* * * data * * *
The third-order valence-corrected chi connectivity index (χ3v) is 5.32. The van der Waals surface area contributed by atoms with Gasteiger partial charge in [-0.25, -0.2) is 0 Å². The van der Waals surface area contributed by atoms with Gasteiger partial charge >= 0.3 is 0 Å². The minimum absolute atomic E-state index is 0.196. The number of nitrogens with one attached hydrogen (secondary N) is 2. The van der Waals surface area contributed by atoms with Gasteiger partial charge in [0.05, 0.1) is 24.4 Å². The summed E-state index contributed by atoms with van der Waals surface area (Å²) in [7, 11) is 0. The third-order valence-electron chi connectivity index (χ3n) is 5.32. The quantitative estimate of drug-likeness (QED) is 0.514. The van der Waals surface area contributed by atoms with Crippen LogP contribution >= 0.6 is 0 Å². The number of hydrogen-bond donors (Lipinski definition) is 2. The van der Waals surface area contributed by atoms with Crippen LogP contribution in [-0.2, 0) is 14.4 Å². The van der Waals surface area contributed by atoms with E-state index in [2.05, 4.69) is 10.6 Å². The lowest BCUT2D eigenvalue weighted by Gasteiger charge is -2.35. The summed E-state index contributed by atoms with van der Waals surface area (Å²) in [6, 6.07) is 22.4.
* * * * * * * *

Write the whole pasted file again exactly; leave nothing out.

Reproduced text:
The third-order valence-corrected chi connectivity index (χ3v) is 5.32. The van der Waals surface area contributed by atoms with Gasteiger partial charge in [-0.25, -0.2) is 0 Å². The van der Waals surface area contributed by atoms with Gasteiger partial charge >= 0.3 is 0 Å². The minimum absolute atomic E-state index is 0.196. The number of nitrogens with one attached hydrogen (secondary N) is 2. The van der Waals surface area contributed by atoms with Gasteiger partial charge in [0.05, 0.1) is 24.4 Å². The summed E-state index contributed by atoms with van der Waals surface area (Å²) in [7, 11) is 0. The third-order valence-electron chi connectivity index (χ3n) is 5.32. The quantitative estimate of drug-likeness (QED) is 0.514. The van der Waals surface area contributed by atoms with Crippen LogP contribution >= 0.6 is 0 Å². The number of hydrogen-bond donors (Lipinski definition) is 2. The van der Waals surface area contributed by atoms with Crippen LogP contribution in [-0.2, 0) is 14.4 Å². The van der Waals surface area contributed by atoms with E-state index in [2.05, 4.69) is 10.6 Å². The lowest BCUT2D eigenvalue weighted by Gasteiger charge is -2.35. The summed E-state index contributed by atoms with van der Waals surface area (Å²) in [6, 6.07) is 22.4.